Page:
Sunday, September 25, 2011

End Of An Era Epoch Edible

Really, the end of just one weekend of it. Yes, the rumors you have undoubtedly heard by now -- scandalized, I'm sure, at such a heedless desecration of tradition -- are true: after 600 years, Jinhua City's dog-eating festival, slated for 18 October this year, is no more. Say "ciao" to that Chow-Chow roast, bid fond farewell to Pekingese Pekingese.* ...At least at the festival.

There's some evidence that "dog" may be becoming China's cultural equivalent of "Limberger cheese;" 90 percent of the respondents to a web survey on a Chinese site were against food dogs -- and yet they're still said to be not-uncommon at meat markets (and even in space, taikonauts were served up dog. H'mm, so is that why they didn't get an invite to ISS?). Love it or loathe it -- there doesn't appear to be much neutral opinion.

No dog for you? Don't feel too superior. Dog has been on and off menus for thousands of years, all over the world. Unlike sheep, goats, cattle, fowl or swine, they're usually better helpers than entrees, but for most of human history, our pets and working animals have been one hard winter, war or drought away from the stewpot. When things went to the dogs, our ancestors put 'em on the table.
* Supposedly -- and despite appearances -- this very old breed is closer to the wolf than most domestic dogs. Wikipedia also claims, "...made small so that he could go after and destroy little demons that might infest the palace or temple." My family had one when I was a child and while I don't know if he was much for demons, he was pure-dee hell on wheels where mice were concerned. (One even tried to hide under the family cat!) We also had to keep him from trying to herd cattle; he wasn't very successful at it but it annoyed the farmer.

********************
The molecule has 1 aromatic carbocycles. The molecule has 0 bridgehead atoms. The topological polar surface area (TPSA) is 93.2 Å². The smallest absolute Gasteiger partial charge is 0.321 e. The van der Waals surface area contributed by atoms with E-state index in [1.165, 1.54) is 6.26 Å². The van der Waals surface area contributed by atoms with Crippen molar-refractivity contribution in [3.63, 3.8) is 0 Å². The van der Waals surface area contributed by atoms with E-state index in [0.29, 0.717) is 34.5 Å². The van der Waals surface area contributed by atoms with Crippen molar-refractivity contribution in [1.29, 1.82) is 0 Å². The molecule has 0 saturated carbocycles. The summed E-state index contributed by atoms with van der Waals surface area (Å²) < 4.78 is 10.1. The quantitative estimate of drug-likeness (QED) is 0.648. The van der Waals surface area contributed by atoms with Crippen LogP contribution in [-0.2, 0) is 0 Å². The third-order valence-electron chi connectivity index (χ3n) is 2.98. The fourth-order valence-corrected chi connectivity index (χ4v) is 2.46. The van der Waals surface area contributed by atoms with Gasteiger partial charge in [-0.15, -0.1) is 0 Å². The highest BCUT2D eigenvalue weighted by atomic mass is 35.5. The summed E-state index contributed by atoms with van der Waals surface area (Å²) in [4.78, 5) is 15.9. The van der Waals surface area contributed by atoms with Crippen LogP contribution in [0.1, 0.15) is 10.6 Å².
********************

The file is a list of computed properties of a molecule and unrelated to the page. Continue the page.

Joanna said...

You make a good point about famines, etc., but there's a big difference between "We're eating the dog because we're desperate" and "We're eating the dog because he's delicious."

Hat Trick said...

I could never knowingly eat dog.

" (One even tried to hide under the family cat!)"

What a mental image! Is that a comment on the mousing talents of the cat?

Anonymous said...

There go my wok the dog jokes.


(you knew someone was going to say that, didn't you)

Anonymous said...

human rights?
intellectual property?

..but thanks to an online pension they're going to stop a festival that's offensive to popular opinion?


Roberta X said...

Joanna: Point taken, still, many things eaten of necessity are found to be delicious -- the tomato, for example. A relative of deadly nightshade, it was long thought poisonous.

(On the other hand, some foods eaten of necessity or deliciousness are, in fact, poison to a lesser or greater extent: the Grass Pea, for instance, or Poke Salad. The berries of the latter are also useful for ink, dye and can even, I'm told, be mashed up with a wick and burned as a candle.)

Roberta X said...

Hat Tick: He was old and somewhat lacking in ambition. The mouse, dazed and frantic after being flipped up into the air and slapped back down numerous times, ran under the cat, who looked around with the sheepish expression of a sufferer of sudden gastrointestinal upset, while the dog danced in front of him, hoping the cat would return his fine tailed.

Roberta X said...